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Native Shrubs in Wildlife Landscaping

Good Food and Cover

Black (American) Elderberry Sambucus canadensis
Red (Scarlet) Elderberry S. pubens

Open, many stemmed, broad, rounded shrub with spreading and arching branches, to 5 to 15 feet tall.

Twigs and Bark:
Black-Stout, yellow-gray with white pith.
Red-Stout, large purple buds, with red-brown pith.

Leaves: In general, deciduous, opposite, and compound.
Black-Deciduous, opposite, compound, 5 to 11 (usually 7) leaflets, greenish fall color.
Red-Opposite, compound, 5 to 7 leaflets, downy beneath, greenish fall color.

Black-Small, creamy white, in large (6 to 10 inches wide) FLATTENED CLUSTERS June-July.
Red-Small, yellowish white, 3 to 5 inches long pyramid clusters, May.

Black-Purplish-black, in large flattened clusters that often weigh down branches, Aug.-Sept. Excellent for jellies and wine.
Red-Scarlet or red, ¼ inch diameter, in pyramid clusters, very showy late June-July.

WV Range:
Black-Common throughout WV.

Red-Mountain counties of Barbour, Fayette, Grant, Greenbrier, Hampshire, Hancock, Mercer, Mineral, Monongalia, Nicholas, Pendleton, Pocahontas, Preston , Raleigh , Randolph , Summers, Tucker, Upshur and Webster.

Natural Habitat:
Black-Rich moist soil of roadsides, fencerows, edge of forests and open swamps. Grows well on stripmined lands where other plants will not grow.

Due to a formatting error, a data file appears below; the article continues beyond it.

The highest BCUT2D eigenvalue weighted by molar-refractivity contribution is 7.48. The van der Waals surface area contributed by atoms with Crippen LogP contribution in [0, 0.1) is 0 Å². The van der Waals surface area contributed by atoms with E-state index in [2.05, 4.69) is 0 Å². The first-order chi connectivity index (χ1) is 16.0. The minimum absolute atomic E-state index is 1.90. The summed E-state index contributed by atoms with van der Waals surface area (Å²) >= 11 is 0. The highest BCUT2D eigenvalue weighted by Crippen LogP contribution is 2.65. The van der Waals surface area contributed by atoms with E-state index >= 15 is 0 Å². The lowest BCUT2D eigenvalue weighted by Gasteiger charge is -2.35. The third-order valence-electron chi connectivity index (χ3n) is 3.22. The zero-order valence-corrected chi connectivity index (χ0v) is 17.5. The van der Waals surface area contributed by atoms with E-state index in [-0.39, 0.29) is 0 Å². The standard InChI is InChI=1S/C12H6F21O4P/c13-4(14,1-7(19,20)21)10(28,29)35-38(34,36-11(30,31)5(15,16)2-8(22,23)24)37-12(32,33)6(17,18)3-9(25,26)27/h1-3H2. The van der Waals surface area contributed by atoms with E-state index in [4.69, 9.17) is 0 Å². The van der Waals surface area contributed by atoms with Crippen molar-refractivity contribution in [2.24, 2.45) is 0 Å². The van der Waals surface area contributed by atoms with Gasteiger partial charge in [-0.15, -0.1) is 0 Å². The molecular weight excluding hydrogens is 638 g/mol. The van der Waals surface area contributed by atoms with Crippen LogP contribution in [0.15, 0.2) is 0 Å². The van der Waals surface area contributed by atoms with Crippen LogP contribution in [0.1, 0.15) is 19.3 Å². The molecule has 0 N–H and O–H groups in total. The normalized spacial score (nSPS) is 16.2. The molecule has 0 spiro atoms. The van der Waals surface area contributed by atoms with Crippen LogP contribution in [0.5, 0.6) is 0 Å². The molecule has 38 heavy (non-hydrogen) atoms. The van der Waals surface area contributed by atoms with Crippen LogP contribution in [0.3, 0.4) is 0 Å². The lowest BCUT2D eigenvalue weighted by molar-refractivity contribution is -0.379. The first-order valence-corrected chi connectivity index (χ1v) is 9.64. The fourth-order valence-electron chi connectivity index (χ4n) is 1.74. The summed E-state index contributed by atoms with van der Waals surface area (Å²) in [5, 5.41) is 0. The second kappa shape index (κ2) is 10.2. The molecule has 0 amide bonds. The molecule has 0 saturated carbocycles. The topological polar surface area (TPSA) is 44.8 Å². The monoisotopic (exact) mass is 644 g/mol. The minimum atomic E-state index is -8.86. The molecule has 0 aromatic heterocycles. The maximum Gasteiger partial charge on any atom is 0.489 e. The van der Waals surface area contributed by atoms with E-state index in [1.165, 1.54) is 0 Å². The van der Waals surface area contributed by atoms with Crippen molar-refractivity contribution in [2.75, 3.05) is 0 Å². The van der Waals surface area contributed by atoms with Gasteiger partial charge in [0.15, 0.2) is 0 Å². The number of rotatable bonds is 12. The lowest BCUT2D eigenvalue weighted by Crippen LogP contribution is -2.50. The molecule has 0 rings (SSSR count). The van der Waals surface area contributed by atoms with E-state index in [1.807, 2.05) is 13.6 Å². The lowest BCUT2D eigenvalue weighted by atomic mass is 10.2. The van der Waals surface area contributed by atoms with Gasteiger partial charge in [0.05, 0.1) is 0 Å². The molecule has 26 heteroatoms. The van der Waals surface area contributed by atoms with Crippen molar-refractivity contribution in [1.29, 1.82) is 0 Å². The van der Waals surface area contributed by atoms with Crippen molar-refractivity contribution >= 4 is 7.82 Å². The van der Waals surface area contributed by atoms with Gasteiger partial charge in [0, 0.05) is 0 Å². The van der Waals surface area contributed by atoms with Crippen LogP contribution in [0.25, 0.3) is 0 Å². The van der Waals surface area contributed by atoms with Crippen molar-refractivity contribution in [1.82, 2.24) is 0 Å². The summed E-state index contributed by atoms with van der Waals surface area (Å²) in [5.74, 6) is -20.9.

Red-Rocky, moist woods.

Wildlife Use: Fruits are eaten by mammals and birds such as deer, rabbit, squirrel, chipmunks, grouse, turkey, quail, dove, brown thrasher, rose-breasted grosbeak, chap, mockingbird and catbird. Very important summer food for wildlife.

Uses: Specimen or borders.
Light: Black (full sunlight); Red (partial shade)
Soil Moisture: Moist to slightly dry.
Soil pH: Acid to neutral.
Problems: Usually free of insects and diseases. Requires annual pruning to maintain form, to prevent root suckers and for renewal.

Compiled by: William N. Grafton, naturalist, botanist and wildlife specialist West Virginia University , Morgantown , West Virginia

Written by West Virginia Native Plant Society members and jointly published with the WV Wildlife Diversity Program.

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